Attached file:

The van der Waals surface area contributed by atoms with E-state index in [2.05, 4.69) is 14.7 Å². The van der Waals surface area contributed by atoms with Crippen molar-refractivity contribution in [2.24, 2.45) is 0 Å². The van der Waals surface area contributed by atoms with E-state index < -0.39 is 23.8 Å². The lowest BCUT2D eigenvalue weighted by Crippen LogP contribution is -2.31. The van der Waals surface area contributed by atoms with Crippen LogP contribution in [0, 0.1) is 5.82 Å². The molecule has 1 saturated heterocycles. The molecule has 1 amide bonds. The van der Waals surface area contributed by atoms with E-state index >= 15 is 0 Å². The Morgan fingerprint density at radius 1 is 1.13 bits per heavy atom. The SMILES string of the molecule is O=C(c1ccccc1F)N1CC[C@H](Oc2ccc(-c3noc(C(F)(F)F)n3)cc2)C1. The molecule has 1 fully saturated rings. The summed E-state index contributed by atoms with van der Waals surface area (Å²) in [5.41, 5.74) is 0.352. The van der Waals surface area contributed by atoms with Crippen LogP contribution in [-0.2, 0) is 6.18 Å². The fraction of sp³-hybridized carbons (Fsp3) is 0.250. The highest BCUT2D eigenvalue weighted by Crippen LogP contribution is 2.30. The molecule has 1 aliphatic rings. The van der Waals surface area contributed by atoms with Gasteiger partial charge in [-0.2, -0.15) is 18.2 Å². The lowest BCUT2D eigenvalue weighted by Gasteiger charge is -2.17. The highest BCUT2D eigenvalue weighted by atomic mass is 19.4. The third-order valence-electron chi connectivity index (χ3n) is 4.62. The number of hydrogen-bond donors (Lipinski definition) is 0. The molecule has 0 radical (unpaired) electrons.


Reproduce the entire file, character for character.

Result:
The van der Waals surface area contributed by atoms with E-state index in [2.05, 4.69) is 14.7 Å². The van der Waals surface area contributed by atoms with Crippen molar-refractivity contribution in [2.24, 2.45) is 0 Å². The van der Waals surface area contributed by atoms with E-state index < -0.39 is 23.8 Å². The lowest BCUT2D eigenvalue weighted by Crippen LogP contribution is -2.31. The van der Waals surface area contributed by atoms with Crippen LogP contribution in [0, 0.1) is 5.82 Å². The molecule has 1 saturated heterocycles. The molecule has 1 amide bonds. The van der Waals surface area contributed by atoms with E-state index >= 15 is 0 Å². The Morgan fingerprint density at radius 1 is 1.13 bits per heavy atom. The SMILES string of the molecule is O=C(c1ccccc1F)N1CC[C@H](Oc2ccc(-c3noc(C(F)(F)F)n3)cc2)C1. The molecule has 1 fully saturated rings. The summed E-state index contributed by atoms with van der Waals surface area (Å²) in [5.41, 5.74) is 0.352. The van der Waals surface area contributed by atoms with Crippen LogP contribution in [-0.2, 0) is 6.18 Å². The fraction of sp³-hybridized carbons (Fsp3) is 0.250. The highest BCUT2D eigenvalue weighted by Crippen LogP contribution is 2.30. The molecule has 1 aliphatic rings. The van der Waals surface area contributed by atoms with Gasteiger partial charge in [-0.2, -0.15) is 18.2 Å². The lowest BCUT2D eigenvalue weighted by Gasteiger charge is -2.17. The highest BCUT2D eigenvalue weighted by atomic mass is 19.4. The third-order valence-electron chi connectivity index (χ3n) is 4.62. The number of hydrogen-bond donors (Lipinski definition) is 0. The molecule has 0 radical (unpaired) electrons.